Vilde Frang (left, violin), Aleksandar Madžar (right, piano)
Bartók Violin Sonata no.1 (1921) (33 minutes)
Schubert Fantasy in C major D934 (1827) (21 minutes)
Listen to the BBC Radio 3 broadcast here, until 16 November
It is easy to see why Vilde Frang is held in such high regard. This contrasting program of Bartók and Schubert showed a steely side to her playing in the former, but also a purity of tone that could be easily appreciated throughout.
These qualities served her well in a powerful rendition of Bartók’s massive Violin Sonata no.1, but she could not have made this impact without Aleksandar Madžar’s superb piano playing, notable for its clarity and rhythmic precision.
Bartók and rhythm are inseparable, and the hold that folk music has on his compositions was all too clear in the syncopations and cross rhythms that Frang and Madžar exploited here. The angular tunes of the first movement (first heard at 2:07) had an assertive mood, brilliantly played.
Richard Bratby’s excellent program note reminded us how modern the music must have sounded in 1922, when Bartók himself played piano with violinist Jelly d’Aranyi, who became an important creative muse. Frang and Madžar powered through the first movement, making light of its technical difficulties, but in the second movement time stood still. Frang’s sweet but thoughtful tune, initially heard alone (from 14:26), was complemented by a solemn and mysterious chorale from Madžar (16:00), the two forces gradually aligning but still lost in a distant world.
The finale arrived with a flourish (25:15), both performers tackling it with some relish and achieving a remarkable unity of ensemble at the end (from 32:30), finishing with a terrifically spicy, bluesy chord.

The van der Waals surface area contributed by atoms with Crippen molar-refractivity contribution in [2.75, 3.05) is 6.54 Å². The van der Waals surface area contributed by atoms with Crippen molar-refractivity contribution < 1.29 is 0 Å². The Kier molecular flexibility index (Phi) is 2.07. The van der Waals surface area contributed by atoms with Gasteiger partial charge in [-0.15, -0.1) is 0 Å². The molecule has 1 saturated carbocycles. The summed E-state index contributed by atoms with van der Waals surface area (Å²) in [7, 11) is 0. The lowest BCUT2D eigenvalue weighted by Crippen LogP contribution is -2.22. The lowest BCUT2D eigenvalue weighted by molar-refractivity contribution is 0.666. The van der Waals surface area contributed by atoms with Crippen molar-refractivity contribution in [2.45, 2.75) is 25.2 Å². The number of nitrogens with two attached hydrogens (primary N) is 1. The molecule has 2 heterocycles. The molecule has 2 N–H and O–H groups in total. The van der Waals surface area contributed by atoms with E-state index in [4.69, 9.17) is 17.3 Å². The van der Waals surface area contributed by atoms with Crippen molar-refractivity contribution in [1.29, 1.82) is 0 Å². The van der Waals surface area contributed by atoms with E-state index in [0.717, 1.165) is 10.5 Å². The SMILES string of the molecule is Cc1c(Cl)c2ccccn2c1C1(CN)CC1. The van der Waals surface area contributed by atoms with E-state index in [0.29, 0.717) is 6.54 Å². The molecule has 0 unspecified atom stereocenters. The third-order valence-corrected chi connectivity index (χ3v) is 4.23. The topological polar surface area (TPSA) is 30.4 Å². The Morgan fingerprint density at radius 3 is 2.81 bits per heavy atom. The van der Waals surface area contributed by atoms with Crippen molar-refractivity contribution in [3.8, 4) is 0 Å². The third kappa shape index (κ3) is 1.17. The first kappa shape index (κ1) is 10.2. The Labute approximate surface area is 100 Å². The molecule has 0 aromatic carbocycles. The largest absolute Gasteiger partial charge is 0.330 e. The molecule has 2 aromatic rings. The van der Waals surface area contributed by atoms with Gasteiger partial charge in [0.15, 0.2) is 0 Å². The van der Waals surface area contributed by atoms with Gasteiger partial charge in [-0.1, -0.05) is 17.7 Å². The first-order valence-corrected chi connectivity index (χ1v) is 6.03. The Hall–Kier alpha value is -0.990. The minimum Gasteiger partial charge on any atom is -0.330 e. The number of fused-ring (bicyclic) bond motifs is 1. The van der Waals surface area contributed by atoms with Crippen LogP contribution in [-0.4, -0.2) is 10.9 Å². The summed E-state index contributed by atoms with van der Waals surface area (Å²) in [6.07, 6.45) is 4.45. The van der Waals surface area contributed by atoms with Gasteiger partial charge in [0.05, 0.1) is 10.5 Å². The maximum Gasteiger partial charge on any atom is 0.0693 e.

Schubert’s Fantasy in C major can seem like a long piece in the wrong hands, but here it came alive. Completed in the last year of his life, it is conceived in a single span of four distinct sections, and is a very original piece of writing. Balance between the violin and piano is key, and this was spot on for the moving opening statement, where Madžar had a lot of work to do but was always responsive to Frang’s soft intonation (from 37:09)
A bracing Allegretto section (from 40:23) led to the centrepiece, a Theme & Variations (45:44) The origin of the theme, a Schubert song, was abundantly clear in this lyrical performance, while there was some sparkling playing from Madžar as the variations took hold (try 48:57) This flair and musicality continued to the return of the soft first movement theme, now shaping up in the finale (52:36), an emotional reunion in these hands before a convincing finish (from 57:40).
This was a superb concert, affirming Vilde Frang as one of the best violinists of her generation on the concert circuit, but also illustrating just what a fine pianist Aleksandar Madžar is too. Hear this if you can!
You can hear more of Vilde Frang in an early album recorded for Warner Classics with Michail Lifits. Here she brings a sunny tone to violin sonatas by Grieg (no.1) and Richard Strauss, full of youthful exuberance, while there is more Bartók in the form of his Sonata for solo violin, a tour de force:
by Ben Hogwood